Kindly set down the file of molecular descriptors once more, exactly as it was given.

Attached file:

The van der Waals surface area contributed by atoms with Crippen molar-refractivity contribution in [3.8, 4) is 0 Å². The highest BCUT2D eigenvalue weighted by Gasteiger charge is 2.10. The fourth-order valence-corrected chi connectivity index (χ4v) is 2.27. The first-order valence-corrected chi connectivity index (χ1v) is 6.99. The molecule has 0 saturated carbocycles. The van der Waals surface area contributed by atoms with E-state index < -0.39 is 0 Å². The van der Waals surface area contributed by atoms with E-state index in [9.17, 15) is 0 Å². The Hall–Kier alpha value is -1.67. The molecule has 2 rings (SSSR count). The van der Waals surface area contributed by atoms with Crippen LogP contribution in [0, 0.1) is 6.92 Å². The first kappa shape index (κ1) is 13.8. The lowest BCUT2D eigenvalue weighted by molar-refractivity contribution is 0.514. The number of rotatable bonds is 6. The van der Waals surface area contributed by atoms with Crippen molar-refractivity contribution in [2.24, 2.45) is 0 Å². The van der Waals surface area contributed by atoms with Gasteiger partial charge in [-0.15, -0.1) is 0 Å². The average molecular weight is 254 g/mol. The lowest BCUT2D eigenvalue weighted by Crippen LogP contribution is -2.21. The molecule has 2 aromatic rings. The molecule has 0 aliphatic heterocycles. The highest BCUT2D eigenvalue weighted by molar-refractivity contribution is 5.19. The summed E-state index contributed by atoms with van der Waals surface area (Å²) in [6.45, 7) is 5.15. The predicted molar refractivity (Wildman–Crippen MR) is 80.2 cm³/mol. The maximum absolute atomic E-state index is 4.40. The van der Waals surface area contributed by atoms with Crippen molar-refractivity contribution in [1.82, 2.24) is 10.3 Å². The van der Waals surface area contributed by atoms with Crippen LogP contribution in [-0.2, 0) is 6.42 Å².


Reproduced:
The van der Waals surface area contributed by atoms with Crippen molar-refractivity contribution in [3.8, 4) is 0 Å². The highest BCUT2D eigenvalue weighted by Gasteiger charge is 2.10. The fourth-order valence-corrected chi connectivity index (χ4v) is 2.27. The first-order valence-corrected chi connectivity index (χ1v) is 6.99. The molecule has 0 saturated carbocycles. The van der Waals surface area contributed by atoms with E-state index < -0.39 is 0 Å². The van der Waals surface area contributed by atoms with E-state index in [9.17, 15) is 0 Å². The Hall–Kier alpha value is -1.67. The molecule has 2 rings (SSSR count). The van der Waals surface area contributed by atoms with Crippen LogP contribution in [0, 0.1) is 6.92 Å². The first kappa shape index (κ1) is 13.8. The lowest BCUT2D eigenvalue weighted by molar-refractivity contribution is 0.514. The number of rotatable bonds is 6. The van der Waals surface area contributed by atoms with Crippen molar-refractivity contribution in [2.24, 2.45) is 0 Å². The van der Waals surface area contributed by atoms with Gasteiger partial charge in [-0.15, -0.1) is 0 Å². The average molecular weight is 254 g/mol. The lowest BCUT2D eigenvalue weighted by Crippen LogP contribution is -2.21. The molecule has 2 aromatic rings. The molecule has 0 aliphatic heterocycles. The highest BCUT2D eigenvalue weighted by molar-refractivity contribution is 5.19. The summed E-state index contributed by atoms with van der Waals surface area (Å²) in [6.45, 7) is 5.15. The predicted molar refractivity (Wildman–Crippen MR) is 80.2 cm³/mol. The maximum absolute atomic E-state index is 4.40. The van der Waals surface area contributed by atoms with Crippen molar-refractivity contribution in [1.82, 2.24) is 10.3 Å². The van der Waals surface area contributed by atoms with Crippen LogP contribution in [-0.2, 0) is 6.42 Å².